Creative Dance: Creative Dance improves young childrenís balance, coordination, self-esteem, social awareness, and much more through various activities to help create a positive and fulfilling dance experience. Class Structure: Each class starts with a warm up in the center with their instructors to get them stretched and ready for more activities. Each level of creative dance has short choreographed dances that students will learn throughout the year. Although students will be learning many dance steps, creative classes are not focused specifically on one genre. Activities will vary from tip toeing across the balance beam, to turning across the floor with a big ball, to simply following the leader and learning to move with a partner. All of these dances and activities help the dancers grow and express themselves through dance. Creative Dance - 2 1/2 - 3 years Creative II - 3 1/2 - 4 years Creative Ballet - 4 years Creative Fives - 4 1/2 - 5 years *Approximate starting ages
Ballet: Ballet promotes better posture and alignment of the body by increasing the dancerís awareness through specific exercises and movements. The art form also focuses on improving flexibility and poise while toning and sculpting muscles. Ballet is the foundation for all dance forms.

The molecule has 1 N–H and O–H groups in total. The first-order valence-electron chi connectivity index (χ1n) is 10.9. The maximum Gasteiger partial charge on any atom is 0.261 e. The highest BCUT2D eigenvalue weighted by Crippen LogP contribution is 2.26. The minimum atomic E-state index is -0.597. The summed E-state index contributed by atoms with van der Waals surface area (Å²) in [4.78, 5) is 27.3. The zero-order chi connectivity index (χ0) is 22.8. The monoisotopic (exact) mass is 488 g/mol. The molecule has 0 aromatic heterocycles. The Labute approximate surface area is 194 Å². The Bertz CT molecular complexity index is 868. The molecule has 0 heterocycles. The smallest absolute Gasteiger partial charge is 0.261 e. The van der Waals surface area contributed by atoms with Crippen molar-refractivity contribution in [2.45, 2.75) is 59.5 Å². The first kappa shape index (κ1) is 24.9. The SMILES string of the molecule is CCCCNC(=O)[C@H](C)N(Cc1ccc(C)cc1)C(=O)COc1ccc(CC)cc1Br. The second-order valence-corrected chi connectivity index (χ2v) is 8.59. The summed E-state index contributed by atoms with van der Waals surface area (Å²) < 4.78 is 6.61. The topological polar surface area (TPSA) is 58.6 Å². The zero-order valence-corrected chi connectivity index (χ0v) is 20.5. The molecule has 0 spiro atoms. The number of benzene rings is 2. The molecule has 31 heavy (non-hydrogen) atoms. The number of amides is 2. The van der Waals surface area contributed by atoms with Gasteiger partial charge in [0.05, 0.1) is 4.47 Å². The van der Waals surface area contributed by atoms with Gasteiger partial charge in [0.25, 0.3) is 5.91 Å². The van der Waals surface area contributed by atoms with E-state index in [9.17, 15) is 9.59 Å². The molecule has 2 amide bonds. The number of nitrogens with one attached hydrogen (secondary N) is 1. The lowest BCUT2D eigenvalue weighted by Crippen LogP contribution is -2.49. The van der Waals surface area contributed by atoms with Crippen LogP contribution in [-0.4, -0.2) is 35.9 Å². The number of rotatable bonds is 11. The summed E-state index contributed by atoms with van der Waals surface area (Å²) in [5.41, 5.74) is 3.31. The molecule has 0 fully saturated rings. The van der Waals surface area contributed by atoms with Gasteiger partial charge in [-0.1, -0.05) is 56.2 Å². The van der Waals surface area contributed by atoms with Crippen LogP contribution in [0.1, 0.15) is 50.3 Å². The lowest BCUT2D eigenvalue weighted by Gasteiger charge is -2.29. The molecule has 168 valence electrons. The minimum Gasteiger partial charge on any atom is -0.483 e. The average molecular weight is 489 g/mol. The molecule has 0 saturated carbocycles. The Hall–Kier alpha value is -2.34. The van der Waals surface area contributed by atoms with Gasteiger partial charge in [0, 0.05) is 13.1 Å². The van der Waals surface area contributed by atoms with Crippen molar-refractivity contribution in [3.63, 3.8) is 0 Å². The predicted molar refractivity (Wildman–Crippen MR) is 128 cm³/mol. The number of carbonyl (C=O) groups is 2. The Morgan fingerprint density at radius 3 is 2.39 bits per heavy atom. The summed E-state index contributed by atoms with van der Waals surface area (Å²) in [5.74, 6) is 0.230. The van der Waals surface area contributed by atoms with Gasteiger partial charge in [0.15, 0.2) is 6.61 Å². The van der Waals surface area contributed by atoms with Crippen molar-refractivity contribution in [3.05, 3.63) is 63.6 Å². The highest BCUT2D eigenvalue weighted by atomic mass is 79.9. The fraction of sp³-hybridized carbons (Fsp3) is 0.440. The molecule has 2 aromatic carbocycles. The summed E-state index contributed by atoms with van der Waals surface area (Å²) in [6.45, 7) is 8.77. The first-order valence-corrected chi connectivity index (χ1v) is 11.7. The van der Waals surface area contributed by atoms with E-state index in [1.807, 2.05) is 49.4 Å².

Jazz: Jazz is more upbeat with faster movements. Typically at The Repertoire, jazz incorporates big jumps, turns, and high energy. It also improves flexibility and endurance.
Hip Hop: Hip hop is a newer style of dance and is a bit more ìfunkyî than jazz. Movements are usually more loose and grounded opposed to jazz which is more upright and focused on high kicks and jumps.
Modern/Contemporary: Modern dance rejects many of the strict classical ballet techniques. The dance form is more internal and relays a story or message to the audience. Dancers should feel weighted and connected to the floor, unlike ballet which tries to defy gravity with grace and beauty. Modern/contemporary is growing in popularity each year, and allows students to express themselves through dance.
Tap/Clogging: Tap is mostly focused on technical and quick movements of the feet. It challenges dancers mentally and physically while creating muscle memory and coordination. Clogging is more ìcountryî with a little bounce and swing.